Even as officials in the North Dakota University System are trying to fight off a bipartisan bill giving students access to a lawyer in campus proceedings against them, they’re complaining about an open records law which they say doesn’t afford them due process rights.
You can’t make this stuff up.
Yesterday the House Judiciary Committee heard testimony regarding HB1435, introduced by Rep. Randy Boehning (R-Fargo), which would levy a fine on repeat offenders of the law. The bill was opposed by Attorney General Wayne Stenehjem and North Dakota Newspaper Association head Steve Andrist who brought up some valid reasons to be concerned about the law (I’m guessing it’s going to fail, and that’s probably ok). But the testimony against the bill from NDUS attorney Murray Sagsveen was downright shameful.
He’s concerned that the bill doesn’t give open records/open meetings violators (which would include many in the university system) proper due process rights:
Murray Sagsveen, chief of staff for the North Dakota University System for the last 15 months, described the Board of Higher Education’s two open meetings violations during his tenure as “technical” violations. He testified against the bill, saying it creates “an inappropriate, adversarial relationship” between boards and their legal counsel and contains no due process provisions or exceptions for when the governing body may have received bad legal advice.
Why is this shameful? Let’s jump over to the committee hearing on SB2150 which would grant NDUS students the right to an attorney in campus proceedings against them. The NDUS is fighting this bill, claiming it would cost them millions give students the right to bring an attorney to their proceedings, and legal counsel Christopher Wilson (who has presided over more than a few open records violations himself) thinks it would make everything too complicated:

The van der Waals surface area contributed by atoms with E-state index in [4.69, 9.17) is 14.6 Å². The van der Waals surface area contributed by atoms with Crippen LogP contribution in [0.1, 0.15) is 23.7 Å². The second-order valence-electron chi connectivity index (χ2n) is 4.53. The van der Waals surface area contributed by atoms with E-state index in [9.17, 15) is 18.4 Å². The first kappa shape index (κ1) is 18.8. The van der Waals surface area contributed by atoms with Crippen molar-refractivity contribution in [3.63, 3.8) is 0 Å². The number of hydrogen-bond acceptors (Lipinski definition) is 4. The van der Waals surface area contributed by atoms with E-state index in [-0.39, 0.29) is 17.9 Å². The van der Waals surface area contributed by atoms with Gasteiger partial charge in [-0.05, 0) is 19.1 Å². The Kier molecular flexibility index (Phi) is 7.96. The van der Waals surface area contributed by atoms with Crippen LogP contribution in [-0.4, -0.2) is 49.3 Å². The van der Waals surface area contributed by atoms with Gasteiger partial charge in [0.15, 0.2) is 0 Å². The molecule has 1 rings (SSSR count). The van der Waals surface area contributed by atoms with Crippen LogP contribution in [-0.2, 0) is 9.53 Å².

Wilson said limiting the participation of attorneys in disciplinary hearings is a “common practice” in higher education, and that the disciplinary process could become more complicated with the proposed change.
“What was once a straightforward educational process could evolve into a complicated legal hearing,” he said. “We are simply concerned that there might be unintended consequences from this law.”
Just so we’ve got this straight, when North Dakota University System officials break the law they want to make sure there’s proper due process in identifying guilt and levying fines. That’s understandable.
But students? That sort of thing would just be too complicated, according to the university system hypocrites.
This is important. One of the citizens who testified in favor of SB2150 was Sherry Warner Seefeld, mother of former UND student Caleb Warner. Warner was accused of sexually assaulting another student in 2010 and expelled from UND in campus proceedings against him which his attorney was not allowed to attend. Warner was not only never charged with a crime, his accuser actually was. For making false accusations against Warner.
Despite this, it took UND more than two years to rescind their action against Warner. That’s two years the kid had to live with that cloud over his head. Two years he had, on his transcript, an expulsion for a heinous crime he didn’t commit.
But Wilson tells us that giving someone like Warner right to an attorney to protect is rights is too complicated.
I often accuse the university system of treating students like an afterthought, even though they’re the reason the NDUS exists in the first place. But this sorry spectacle illustrates indifference to the point of callousness.